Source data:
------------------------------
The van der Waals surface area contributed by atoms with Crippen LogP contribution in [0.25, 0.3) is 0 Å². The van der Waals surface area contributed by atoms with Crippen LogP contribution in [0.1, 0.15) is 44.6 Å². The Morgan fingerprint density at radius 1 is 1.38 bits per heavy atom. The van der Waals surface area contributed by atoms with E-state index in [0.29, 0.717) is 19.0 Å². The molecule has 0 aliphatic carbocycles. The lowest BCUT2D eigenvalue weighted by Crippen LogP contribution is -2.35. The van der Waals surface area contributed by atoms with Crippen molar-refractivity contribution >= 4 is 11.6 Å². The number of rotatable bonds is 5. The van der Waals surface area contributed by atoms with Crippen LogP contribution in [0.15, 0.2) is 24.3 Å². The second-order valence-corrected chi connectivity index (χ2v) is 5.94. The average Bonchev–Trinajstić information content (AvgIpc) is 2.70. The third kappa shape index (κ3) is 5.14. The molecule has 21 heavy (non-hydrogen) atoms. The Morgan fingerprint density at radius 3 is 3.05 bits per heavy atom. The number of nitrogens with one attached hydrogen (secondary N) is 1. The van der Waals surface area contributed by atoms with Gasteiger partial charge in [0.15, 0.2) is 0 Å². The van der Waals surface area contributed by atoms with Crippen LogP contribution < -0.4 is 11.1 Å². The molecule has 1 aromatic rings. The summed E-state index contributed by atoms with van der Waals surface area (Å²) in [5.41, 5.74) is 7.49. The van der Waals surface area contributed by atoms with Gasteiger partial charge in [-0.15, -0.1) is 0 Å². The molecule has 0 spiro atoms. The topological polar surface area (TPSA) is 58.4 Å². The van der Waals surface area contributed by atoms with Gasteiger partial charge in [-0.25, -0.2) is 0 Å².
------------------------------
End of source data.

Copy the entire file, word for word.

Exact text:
The van der Waals surface area contributed by atoms with Crippen LogP contribution in [0.25, 0.3) is 0 Å². The van der Waals surface area contributed by atoms with Crippen LogP contribution in [0.1, 0.15) is 44.6 Å². The Morgan fingerprint density at radius 1 is 1.38 bits per heavy atom. The van der Waals surface area contributed by atoms with E-state index in [0.29, 0.717) is 19.0 Å². The molecule has 0 aliphatic carbocycles. The lowest BCUT2D eigenvalue weighted by Crippen LogP contribution is -2.35. The van der Waals surface area contributed by atoms with Crippen molar-refractivity contribution >= 4 is 11.6 Å². The number of rotatable bonds is 5. The van der Waals surface area contributed by atoms with Crippen LogP contribution in [0.15, 0.2) is 24.3 Å². The second-order valence-corrected chi connectivity index (χ2v) is 5.94. The average Bonchev–Trinajstić information content (AvgIpc) is 2.70. The third kappa shape index (κ3) is 5.14. The molecule has 21 heavy (non-hydrogen) atoms. The Morgan fingerprint density at radius 3 is 3.05 bits per heavy atom. The number of nitrogens with one attached hydrogen (secondary N) is 1. The van der Waals surface area contributed by atoms with Gasteiger partial charge in [0.15, 0.2) is 0 Å². The van der Waals surface area contributed by atoms with Crippen LogP contribution < -0.4 is 11.1 Å². The molecule has 1 aromatic rings. The summed E-state index contributed by atoms with van der Waals surface area (Å²) in [5.41, 5.74) is 7.49. The van der Waals surface area contributed by atoms with Gasteiger partial charge in [-0.15, -0.1) is 0 Å². The molecule has 0 spiro atoms. The topological polar surface area (TPSA) is 58.4 Å². The van der Waals surface area contributed by atoms with Gasteiger partial charge in [-0.25, -0.2) is 0 Å².